A bold jailbreak on Sunday by the Taliban in Pakistan’s embattled northwestern province prompted fresh warnings over security conditions deteriorating rapidly in an area bordering Afghanistan.
The objectives behind the jailbreak in the city of Bannu, in the northern Khyber-Pakhtunkhwa province, appeared to include freeing a notorious Islamic militant involved in an assassination attempt targeting Pakistan’s former military ruler, General Pervez Musharraf.
Altogether, approximately 400 inmates – including at least 30 men with previous record of association with the Taliban – escaped the prison early on Sunday, according to accounts given by Pakistani officials.
A senior Pakistani intelligence officer who spoke to CBS News from Peshawar, the provincial capital of Khyber-Pakhtunkhwa, confirmed reports of the escape of Adnan Rasheed, in custody in connection with the assassination attempt on Musharraf.
“He was a very notorious militant. His escape is a big breach in security arrangements” said the security official who asked not to be named.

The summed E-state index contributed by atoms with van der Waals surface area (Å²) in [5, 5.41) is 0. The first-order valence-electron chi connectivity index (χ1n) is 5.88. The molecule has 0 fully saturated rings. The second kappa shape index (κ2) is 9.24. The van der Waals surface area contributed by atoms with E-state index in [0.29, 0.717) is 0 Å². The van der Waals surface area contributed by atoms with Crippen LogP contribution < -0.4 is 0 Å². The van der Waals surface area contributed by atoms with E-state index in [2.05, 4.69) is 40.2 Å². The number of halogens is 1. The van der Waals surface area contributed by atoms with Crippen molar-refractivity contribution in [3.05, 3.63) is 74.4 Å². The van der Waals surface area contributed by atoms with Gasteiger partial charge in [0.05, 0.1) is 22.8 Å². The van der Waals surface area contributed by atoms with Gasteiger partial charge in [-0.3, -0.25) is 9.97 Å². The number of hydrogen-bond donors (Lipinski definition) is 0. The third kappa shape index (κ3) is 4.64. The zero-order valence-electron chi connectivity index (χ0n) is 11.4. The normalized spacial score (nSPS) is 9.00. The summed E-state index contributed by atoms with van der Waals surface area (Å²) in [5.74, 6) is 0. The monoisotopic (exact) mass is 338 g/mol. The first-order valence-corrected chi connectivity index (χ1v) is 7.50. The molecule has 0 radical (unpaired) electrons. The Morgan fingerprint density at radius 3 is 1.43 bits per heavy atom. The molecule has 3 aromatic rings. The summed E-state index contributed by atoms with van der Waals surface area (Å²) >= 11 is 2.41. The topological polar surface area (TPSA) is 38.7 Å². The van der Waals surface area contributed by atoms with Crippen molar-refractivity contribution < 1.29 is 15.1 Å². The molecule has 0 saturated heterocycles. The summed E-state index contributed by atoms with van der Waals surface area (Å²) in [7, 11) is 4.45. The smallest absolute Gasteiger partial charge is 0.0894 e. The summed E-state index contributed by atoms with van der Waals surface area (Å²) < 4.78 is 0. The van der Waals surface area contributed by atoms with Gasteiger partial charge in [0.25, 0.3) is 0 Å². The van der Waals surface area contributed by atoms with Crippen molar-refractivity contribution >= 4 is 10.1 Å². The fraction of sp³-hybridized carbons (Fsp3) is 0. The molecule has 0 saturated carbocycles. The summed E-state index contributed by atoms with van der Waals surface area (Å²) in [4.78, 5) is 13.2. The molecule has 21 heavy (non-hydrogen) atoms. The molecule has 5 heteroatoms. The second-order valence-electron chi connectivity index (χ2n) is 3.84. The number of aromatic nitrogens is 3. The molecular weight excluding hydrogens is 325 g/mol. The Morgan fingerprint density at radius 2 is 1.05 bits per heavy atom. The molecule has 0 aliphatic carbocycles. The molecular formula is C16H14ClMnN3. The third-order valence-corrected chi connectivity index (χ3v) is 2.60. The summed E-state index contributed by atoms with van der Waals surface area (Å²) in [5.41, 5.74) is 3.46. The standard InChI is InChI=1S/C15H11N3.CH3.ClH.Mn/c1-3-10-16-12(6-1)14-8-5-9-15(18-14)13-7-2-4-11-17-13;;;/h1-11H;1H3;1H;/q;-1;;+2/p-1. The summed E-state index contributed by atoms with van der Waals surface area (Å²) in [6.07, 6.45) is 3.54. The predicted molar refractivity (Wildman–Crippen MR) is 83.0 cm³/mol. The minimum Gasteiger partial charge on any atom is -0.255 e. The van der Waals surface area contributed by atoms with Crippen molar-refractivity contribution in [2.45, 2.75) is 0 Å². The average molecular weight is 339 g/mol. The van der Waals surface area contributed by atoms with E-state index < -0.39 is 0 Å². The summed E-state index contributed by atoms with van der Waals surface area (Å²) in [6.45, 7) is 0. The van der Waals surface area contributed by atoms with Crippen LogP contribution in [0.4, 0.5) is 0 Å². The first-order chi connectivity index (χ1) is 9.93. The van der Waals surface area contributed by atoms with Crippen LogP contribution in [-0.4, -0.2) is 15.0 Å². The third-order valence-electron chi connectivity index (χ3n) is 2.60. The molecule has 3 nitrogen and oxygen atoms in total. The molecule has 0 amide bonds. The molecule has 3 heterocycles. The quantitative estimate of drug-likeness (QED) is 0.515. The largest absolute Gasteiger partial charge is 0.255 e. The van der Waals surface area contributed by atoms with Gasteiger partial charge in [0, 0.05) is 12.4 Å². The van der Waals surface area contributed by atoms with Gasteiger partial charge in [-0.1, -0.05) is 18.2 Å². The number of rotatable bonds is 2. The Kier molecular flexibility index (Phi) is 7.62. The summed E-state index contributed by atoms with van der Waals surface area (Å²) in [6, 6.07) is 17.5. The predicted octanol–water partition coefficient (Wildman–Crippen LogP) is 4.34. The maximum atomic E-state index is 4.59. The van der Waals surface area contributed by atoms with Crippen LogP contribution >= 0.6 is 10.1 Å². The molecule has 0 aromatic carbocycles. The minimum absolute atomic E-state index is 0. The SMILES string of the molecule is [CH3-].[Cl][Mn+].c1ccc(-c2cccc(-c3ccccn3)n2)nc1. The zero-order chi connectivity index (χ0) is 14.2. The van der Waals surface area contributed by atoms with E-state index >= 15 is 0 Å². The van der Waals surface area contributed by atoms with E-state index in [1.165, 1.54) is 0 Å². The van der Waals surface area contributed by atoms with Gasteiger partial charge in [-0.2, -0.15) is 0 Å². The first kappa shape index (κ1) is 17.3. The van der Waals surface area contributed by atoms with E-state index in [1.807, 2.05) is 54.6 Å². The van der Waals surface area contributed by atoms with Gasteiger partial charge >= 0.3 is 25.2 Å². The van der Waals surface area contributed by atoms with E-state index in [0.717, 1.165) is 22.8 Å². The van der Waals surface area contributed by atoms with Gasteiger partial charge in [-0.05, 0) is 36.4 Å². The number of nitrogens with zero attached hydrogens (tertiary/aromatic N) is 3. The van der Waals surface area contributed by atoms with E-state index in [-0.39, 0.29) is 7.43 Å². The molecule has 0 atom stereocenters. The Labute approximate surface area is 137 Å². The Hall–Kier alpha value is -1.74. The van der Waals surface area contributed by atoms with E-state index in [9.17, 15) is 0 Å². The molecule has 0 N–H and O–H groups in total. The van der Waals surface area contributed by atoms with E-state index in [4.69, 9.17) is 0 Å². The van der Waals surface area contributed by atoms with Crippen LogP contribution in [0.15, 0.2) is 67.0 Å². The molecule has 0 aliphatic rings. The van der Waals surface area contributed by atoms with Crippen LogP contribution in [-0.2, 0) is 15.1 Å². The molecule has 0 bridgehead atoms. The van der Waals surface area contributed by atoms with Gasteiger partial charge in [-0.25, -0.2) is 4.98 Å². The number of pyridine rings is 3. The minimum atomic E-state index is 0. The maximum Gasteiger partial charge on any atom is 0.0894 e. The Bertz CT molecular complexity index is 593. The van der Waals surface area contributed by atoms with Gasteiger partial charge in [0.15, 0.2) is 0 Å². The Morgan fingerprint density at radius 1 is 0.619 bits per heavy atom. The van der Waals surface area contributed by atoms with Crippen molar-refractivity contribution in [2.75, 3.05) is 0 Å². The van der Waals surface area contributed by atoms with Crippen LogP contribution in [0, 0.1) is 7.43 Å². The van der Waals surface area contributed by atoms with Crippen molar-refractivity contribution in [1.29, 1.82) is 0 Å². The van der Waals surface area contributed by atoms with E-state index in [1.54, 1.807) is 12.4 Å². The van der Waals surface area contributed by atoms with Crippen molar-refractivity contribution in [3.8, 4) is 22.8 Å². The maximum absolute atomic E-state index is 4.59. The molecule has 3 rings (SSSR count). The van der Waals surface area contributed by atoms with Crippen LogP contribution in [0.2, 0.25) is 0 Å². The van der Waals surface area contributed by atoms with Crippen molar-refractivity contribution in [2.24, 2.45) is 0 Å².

In Islamabad, the Pakistani capital, two Western diplomats who spoke separately to CBS News on condition of anonymity warned that the jailbreak underlined a slide in already-precarious security conditions in the area.
“There must have been an element of an inside job. Without detailed information, an attack of this kind could not have been carried out with such sophistication,” said one of the two diplomats.
The second Western diplomat said, “this attack shows the extent to which the Taliban have extended their reach. Clearly, the Taliban’s success in this attack will embolden them further.”
The jailbreak came hours before suspected Taliban militants launched what appeared to be a series of well-coordinated attacks in the Afghan capital, Kabul. In the past, high-profile attacks in Afghanistan have included those linked by Afghan and U.S. officials to militant groups with connections to Pakistan’s army and the country’s secretive intelligence services. But it wasn’t immediately clear if Sunday’s attacks in Afghanistan were likely to be followed with revelations of similar links.
In response to the jailbreak, the Pakistani government ordered a high-level inquiry to “investigate the gaps in security arrangements,” said the intelligence official who spoke to CBS News from Peshawar.
But the first of the two Western diplomats who spoke to CBS News warned that an “inquiry is besides the point,” adding, “We know there are big gaps in Pakistan’s security arrangements. The question really is, who will try to fill those gaps.”